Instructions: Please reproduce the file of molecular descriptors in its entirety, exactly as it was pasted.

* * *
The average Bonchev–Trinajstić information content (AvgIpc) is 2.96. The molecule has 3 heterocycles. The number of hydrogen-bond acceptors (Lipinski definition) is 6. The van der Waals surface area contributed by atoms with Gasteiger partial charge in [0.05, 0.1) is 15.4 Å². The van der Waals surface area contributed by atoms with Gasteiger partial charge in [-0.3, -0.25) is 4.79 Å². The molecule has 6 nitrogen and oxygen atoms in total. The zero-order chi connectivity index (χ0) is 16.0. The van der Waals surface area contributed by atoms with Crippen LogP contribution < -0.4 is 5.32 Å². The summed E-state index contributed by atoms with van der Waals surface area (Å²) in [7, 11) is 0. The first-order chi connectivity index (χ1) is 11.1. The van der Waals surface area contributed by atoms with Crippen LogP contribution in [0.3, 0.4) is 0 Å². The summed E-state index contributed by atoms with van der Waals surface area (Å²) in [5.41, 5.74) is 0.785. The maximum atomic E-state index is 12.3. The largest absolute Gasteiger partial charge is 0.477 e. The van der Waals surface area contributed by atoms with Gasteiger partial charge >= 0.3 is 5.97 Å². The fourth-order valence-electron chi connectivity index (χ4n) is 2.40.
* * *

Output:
The average Bonchev–Trinajstić information content (AvgIpc) is 2.96. The molecule has 3 heterocycles. The number of hydrogen-bond acceptors (Lipinski definition) is 6. The van der Waals surface area contributed by atoms with Gasteiger partial charge in [0.05, 0.1) is 15.4 Å². The van der Waals surface area contributed by atoms with Gasteiger partial charge in [-0.3, -0.25) is 4.79 Å². The molecule has 6 nitrogen and oxygen atoms in total. The zero-order chi connectivity index (χ0) is 16.0. The van der Waals surface area contributed by atoms with Crippen LogP contribution < -0.4 is 5.32 Å². The summed E-state index contributed by atoms with van der Waals surface area (Å²) in [7, 11) is 0. The first-order chi connectivity index (χ1) is 11.1. The van der Waals surface area contributed by atoms with Crippen LogP contribution in [0.3, 0.4) is 0 Å². The summed E-state index contributed by atoms with van der Waals surface area (Å²) in [5.41, 5.74) is 0.785. The maximum atomic E-state index is 12.3. The largest absolute Gasteiger partial charge is 0.477 e. The van der Waals surface area contributed by atoms with Gasteiger partial charge >= 0.3 is 5.97 Å². The fourth-order valence-electron chi connectivity index (χ4n) is 2.40.